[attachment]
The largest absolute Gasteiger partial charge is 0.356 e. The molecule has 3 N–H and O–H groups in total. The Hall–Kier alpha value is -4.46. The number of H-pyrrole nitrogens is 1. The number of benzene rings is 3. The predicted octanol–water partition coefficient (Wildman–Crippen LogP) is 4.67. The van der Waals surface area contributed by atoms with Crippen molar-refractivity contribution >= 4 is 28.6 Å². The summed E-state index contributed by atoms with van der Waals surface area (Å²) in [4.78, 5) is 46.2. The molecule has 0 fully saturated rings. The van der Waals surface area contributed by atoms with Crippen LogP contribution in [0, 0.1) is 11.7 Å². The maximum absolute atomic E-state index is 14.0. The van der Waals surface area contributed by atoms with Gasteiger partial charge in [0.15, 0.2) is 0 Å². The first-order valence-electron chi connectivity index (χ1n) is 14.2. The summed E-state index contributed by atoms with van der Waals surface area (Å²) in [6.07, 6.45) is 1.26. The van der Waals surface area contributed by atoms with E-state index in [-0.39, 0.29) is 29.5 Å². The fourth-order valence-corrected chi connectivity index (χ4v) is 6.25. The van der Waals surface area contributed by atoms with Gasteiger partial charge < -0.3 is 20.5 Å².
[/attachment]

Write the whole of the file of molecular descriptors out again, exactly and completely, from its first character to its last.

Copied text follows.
The largest absolute Gasteiger partial charge is 0.356 e. The molecule has 3 N–H and O–H groups in total. The Hall–Kier alpha value is -4.46. The number of H-pyrrole nitrogens is 1. The number of benzene rings is 3. The predicted octanol–water partition coefficient (Wildman–Crippen LogP) is 4.67. The van der Waals surface area contributed by atoms with Crippen molar-refractivity contribution >= 4 is 28.6 Å². The summed E-state index contributed by atoms with van der Waals surface area (Å²) in [4.78, 5) is 46.2. The molecule has 0 fully saturated rings. The van der Waals surface area contributed by atoms with Crippen LogP contribution in [0, 0.1) is 11.7 Å². The maximum absolute atomic E-state index is 14.0. The van der Waals surface area contributed by atoms with Gasteiger partial charge in [0.15, 0.2) is 0 Å². The first-order valence-electron chi connectivity index (χ1n) is 14.2. The summed E-state index contributed by atoms with van der Waals surface area (Å²) in [6.07, 6.45) is 1.26. The van der Waals surface area contributed by atoms with E-state index in [-0.39, 0.29) is 29.5 Å². The fourth-order valence-corrected chi connectivity index (χ4v) is 6.25. The van der Waals surface area contributed by atoms with Gasteiger partial charge < -0.3 is 20.5 Å².